“It’s a formula that works for our group,” he says. “[Adidas] has a long history in footwear and apparel. Golf has a different collection of consumers. It’s a specialty business. It’s unique to the sports that Adidas competes in every day.
“I think for both of us, working as an affiliate business allows us to move faster. They understand we know the golf business and that the business is in good hands. As long as we continue to deliver financial results that they’re happy with then I’m sure it will stay the same way.”
TaylorMade’s success drives its employees to avoid complacency, Kawaja says. He’d rather be the company that’s chased or imitated than a brand that looks up at others.
“We’re the largest and most successful company in the industry,” he notes. “With that comes a healthy degree of responsibility for moving the sport of golf forward, moving the industry forward. We need to continue to evolve in the way we do things to have the opportunity to stay at the top.”
Kawaja says TaylorMade has been established in Japan for the past 30 years, but the country remains an important focus for the company’s business outside the U.S. While TaylorMade does its best to use different strategies and specifications for equipment, Kawaja says some of the same plays in the U.S. actually do work in places like Japan.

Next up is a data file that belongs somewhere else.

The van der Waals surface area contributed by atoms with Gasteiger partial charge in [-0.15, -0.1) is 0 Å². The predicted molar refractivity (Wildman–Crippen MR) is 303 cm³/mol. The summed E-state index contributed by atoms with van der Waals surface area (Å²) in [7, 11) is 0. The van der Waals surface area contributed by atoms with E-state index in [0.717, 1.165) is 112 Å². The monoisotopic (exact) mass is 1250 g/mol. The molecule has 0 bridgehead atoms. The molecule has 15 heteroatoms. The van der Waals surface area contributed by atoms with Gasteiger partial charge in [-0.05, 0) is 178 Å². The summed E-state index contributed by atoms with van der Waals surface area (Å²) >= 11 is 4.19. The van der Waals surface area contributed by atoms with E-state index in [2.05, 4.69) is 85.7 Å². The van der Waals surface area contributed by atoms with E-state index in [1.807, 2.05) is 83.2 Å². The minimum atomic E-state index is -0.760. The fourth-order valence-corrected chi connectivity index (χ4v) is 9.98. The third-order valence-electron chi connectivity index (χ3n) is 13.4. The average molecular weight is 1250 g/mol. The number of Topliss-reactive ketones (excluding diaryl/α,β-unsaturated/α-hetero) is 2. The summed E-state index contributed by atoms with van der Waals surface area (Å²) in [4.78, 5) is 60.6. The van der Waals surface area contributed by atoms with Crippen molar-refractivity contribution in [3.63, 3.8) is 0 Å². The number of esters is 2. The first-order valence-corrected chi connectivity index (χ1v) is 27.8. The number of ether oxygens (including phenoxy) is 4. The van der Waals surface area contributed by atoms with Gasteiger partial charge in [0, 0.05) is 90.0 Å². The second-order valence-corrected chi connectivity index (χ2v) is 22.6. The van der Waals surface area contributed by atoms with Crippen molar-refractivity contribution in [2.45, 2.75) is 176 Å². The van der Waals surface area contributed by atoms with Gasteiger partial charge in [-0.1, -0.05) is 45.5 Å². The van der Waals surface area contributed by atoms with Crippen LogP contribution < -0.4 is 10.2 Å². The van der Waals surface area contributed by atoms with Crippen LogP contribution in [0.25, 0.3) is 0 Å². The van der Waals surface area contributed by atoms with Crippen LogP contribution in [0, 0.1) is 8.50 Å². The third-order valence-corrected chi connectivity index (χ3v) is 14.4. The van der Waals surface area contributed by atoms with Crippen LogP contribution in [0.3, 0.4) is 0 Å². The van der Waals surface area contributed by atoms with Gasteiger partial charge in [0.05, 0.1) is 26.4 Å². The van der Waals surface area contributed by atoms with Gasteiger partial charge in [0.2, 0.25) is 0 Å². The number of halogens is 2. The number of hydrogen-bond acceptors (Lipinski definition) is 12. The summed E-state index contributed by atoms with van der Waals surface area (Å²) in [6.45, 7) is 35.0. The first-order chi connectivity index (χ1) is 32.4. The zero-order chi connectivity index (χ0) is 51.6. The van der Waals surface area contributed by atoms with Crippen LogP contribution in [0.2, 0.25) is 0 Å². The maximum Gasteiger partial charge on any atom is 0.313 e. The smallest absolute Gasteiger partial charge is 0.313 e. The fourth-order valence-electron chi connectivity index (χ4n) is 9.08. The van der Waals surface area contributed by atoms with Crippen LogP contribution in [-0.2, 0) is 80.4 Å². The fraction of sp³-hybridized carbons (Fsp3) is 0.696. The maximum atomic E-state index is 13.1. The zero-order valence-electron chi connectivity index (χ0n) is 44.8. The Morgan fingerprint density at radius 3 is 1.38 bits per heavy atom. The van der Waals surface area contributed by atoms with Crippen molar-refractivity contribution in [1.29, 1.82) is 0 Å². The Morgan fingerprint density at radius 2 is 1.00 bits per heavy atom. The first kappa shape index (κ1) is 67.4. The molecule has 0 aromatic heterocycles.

The company’s tendency to produce more advertisements around a tournament or a golf event is case in point. The launching of a new product, such as UDI, is done in a big way at course golf shops and other stores, and again on social media.
Marketing materials with tour pros are produced, as well as club pros and even celebrities, tapping into that emotion Kawaja speaks of. Everyone on the TaylorMade team wants to help the company’s claim to No. 1 in the industry, and they all want their customers to reach their top potential on the golf course—that emotional payoff.
TaylorMade, too, wants to reach its highest standard.
“We wake up every day, maybe a little more paranoid than we should be,” Kawaja says. “It’s easy to fall in love with your formula when you’re successful. But we try to challenge it all the time.
“We’re more apt to change it before it gets old. We’ll get the question: ‘Why are you changing that? It’s working so well.’ Because we have that fear we’ll wake up and we see that our [stuff] doesn’t work anymore.”